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Welfare: Health and education outcomes have improved significantly addressing eq-uity as well as access, benefitting also the less well-off.Rising spending as well as sector specific reforms have boosted social outcomes. Extension of the mandatory school age and changes in the curriculum in the late 1990s and early 2000s has helped Tur-key catch up on education. In the health sector, a large scale reform effort has created performance linked incentives, supported a shift towards prevention and primary care, and vastly improved access for the poorer parts of the population. Turkey will not enjoy the fiscal divi-dend of debt consolidation forever and needs to prioritize spending. In looking for spending efficiencies, Turkey should revisit its social security model, which is generous particularly thanks to a low age of retirement. Sustaining progress in education will require more spend-ing, and also reforms to boost quality in the classroom and at the school level. In health care, dealing with rising entitle-ments and technology driven cost in-creases present challenges for efficiency.Public finance:Comprehensive structural reforms in the public sector have support-ed a sharp and continuing decline in Tur-key’s public debt to GDP ratio and created fiscal space for improved public services. Conservative budget policies and com-mitments to primary surpluses were combined with a wholesale reform of public financial management to escape from the fiscal politics of patronage and create a rule-based system for spending allocations, as well as expanding the rev-enue base.Continued fiscal prudence would sup-port Turkey’s transition to high-income. Reforms on both the revenue and expen-diture side of the budget remain incom-plete, with a highly cyclical revenue base, growing social entitlements, and pockets of spending (particularly in infrastruc-ture) outside the scope of rule based fiscal governance representing the main challenges.INSTITUTIONSTurkey has recorded significant improve-ments in institutional performance and public sector governance, particularly af-ter the 2001 crisis and anchored by the EU Accession negotiations process.The pace of institutional reforms has slowed since 2007, with only marginal improvements in overall governance, and some concerns over reversals in selected areas such as voice and accountability or independent regulators in finance and in-frastructure. Turkey has yet to establish the institu-tional foundations for the transition to high income. Improvements across the board are needed, including in the busi-ness climate, the rule of law, regulatory policies, the guarantee of civil and po-litical rights, public sector accountability, and decentralized decision making.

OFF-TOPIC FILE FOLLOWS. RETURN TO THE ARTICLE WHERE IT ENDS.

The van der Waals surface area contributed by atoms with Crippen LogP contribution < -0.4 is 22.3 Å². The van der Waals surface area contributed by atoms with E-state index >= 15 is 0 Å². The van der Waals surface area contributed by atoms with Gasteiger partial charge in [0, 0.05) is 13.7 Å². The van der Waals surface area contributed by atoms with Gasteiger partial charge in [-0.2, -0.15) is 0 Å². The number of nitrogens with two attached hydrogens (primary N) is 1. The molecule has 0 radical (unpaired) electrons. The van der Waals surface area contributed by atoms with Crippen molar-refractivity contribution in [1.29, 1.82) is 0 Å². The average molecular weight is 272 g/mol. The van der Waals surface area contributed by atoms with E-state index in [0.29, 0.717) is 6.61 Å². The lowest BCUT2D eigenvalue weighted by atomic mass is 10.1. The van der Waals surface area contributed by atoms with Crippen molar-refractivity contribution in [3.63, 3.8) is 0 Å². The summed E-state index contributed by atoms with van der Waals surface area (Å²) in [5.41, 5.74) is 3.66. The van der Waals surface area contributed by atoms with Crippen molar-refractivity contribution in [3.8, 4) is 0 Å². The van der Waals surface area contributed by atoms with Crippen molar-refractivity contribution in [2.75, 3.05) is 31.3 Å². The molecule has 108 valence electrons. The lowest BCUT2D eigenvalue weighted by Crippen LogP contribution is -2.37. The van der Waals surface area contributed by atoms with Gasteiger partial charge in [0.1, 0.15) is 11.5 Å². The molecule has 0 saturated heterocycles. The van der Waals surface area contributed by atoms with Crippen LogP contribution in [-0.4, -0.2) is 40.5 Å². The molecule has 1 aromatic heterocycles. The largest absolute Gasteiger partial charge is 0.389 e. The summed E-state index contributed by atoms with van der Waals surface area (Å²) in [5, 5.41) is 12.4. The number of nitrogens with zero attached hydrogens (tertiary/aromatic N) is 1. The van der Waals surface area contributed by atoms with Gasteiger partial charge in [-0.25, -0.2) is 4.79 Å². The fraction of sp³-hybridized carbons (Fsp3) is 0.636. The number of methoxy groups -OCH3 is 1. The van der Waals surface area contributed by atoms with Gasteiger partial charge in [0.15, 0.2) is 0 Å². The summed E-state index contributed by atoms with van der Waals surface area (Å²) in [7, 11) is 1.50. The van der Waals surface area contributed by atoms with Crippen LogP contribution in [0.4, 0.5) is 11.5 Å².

Turkey’s Transitions262Annex 1: Turkey’s Tenth NationalDevelopment Plan (NDP)The Tenth NDP stretches from 2014 to 2018 and diagnoses the key challenges that Turkey needs to address to overcome the “Middle Income Trap”.